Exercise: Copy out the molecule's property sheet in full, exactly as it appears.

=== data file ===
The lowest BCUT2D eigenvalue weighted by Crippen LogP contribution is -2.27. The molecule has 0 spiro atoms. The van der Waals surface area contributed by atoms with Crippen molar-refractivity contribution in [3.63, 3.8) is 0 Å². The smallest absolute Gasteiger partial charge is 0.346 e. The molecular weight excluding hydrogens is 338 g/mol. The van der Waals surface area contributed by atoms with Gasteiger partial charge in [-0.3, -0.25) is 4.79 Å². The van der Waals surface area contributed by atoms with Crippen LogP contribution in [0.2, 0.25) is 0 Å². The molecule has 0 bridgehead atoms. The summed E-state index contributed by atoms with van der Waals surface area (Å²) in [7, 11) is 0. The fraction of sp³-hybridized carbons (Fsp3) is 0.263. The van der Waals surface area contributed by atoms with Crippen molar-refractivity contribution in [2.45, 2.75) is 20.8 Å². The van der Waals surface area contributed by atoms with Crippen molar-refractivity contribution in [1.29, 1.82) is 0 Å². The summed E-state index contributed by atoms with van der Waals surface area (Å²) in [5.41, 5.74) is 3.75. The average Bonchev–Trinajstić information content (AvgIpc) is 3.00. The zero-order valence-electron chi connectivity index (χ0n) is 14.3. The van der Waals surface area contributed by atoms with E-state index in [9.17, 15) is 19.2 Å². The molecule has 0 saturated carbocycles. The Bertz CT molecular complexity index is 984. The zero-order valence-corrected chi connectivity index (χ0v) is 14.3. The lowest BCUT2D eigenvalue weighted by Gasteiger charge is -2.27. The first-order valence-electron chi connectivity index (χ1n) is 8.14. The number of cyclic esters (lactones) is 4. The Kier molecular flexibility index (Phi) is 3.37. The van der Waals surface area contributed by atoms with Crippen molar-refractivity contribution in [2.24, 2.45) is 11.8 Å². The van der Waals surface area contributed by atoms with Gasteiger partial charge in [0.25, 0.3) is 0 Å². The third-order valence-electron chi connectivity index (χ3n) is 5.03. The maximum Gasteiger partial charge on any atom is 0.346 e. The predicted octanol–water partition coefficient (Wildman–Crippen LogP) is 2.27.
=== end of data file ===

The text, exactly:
The lowest BCUT2D eigenvalue weighted by Crippen LogP contribution is -2.27. The molecule has 0 spiro atoms. The van der Waals surface area contributed by atoms with Crippen molar-refractivity contribution in [3.63, 3.8) is 0 Å². The smallest absolute Gasteiger partial charge is 0.346 e. The molecular weight excluding hydrogens is 338 g/mol. The van der Waals surface area contributed by atoms with Gasteiger partial charge in [-0.3, -0.25) is 4.79 Å². The van der Waals surface area contributed by atoms with Crippen LogP contribution in [0.2, 0.25) is 0 Å². The molecule has 0 bridgehead atoms. The summed E-state index contributed by atoms with van der Waals surface area (Å²) in [7, 11) is 0. The fraction of sp³-hybridized carbons (Fsp3) is 0.263. The van der Waals surface area contributed by atoms with Crippen molar-refractivity contribution in [2.45, 2.75) is 20.8 Å². The van der Waals surface area contributed by atoms with Crippen molar-refractivity contribution in [1.29, 1.82) is 0 Å². The summed E-state index contributed by atoms with van der Waals surface area (Å²) in [5.41, 5.74) is 3.75. The average Bonchev–Trinajstić information content (AvgIpc) is 3.00. The zero-order valence-electron chi connectivity index (χ0n) is 14.3. The van der Waals surface area contributed by atoms with E-state index in [9.17, 15) is 19.2 Å². The molecule has 0 saturated carbocycles. The Bertz CT molecular complexity index is 984. The zero-order valence-corrected chi connectivity index (χ0v) is 14.3. The lowest BCUT2D eigenvalue weighted by Gasteiger charge is -2.27. The first-order valence-electron chi connectivity index (χ1n) is 8.14. The number of cyclic esters (lactones) is 4. The Kier molecular flexibility index (Phi) is 3.37. The van der Waals surface area contributed by atoms with Crippen molar-refractivity contribution in [2.24, 2.45) is 11.8 Å². The van der Waals surface area contributed by atoms with Gasteiger partial charge in [0.25, 0.3) is 0 Å². The third-order valence-electron chi connectivity index (χ3n) is 5.03. The maximum Gasteiger partial charge on any atom is 0.346 e. The predicted octanol–water partition coefficient (Wildman–Crippen LogP) is 2.27.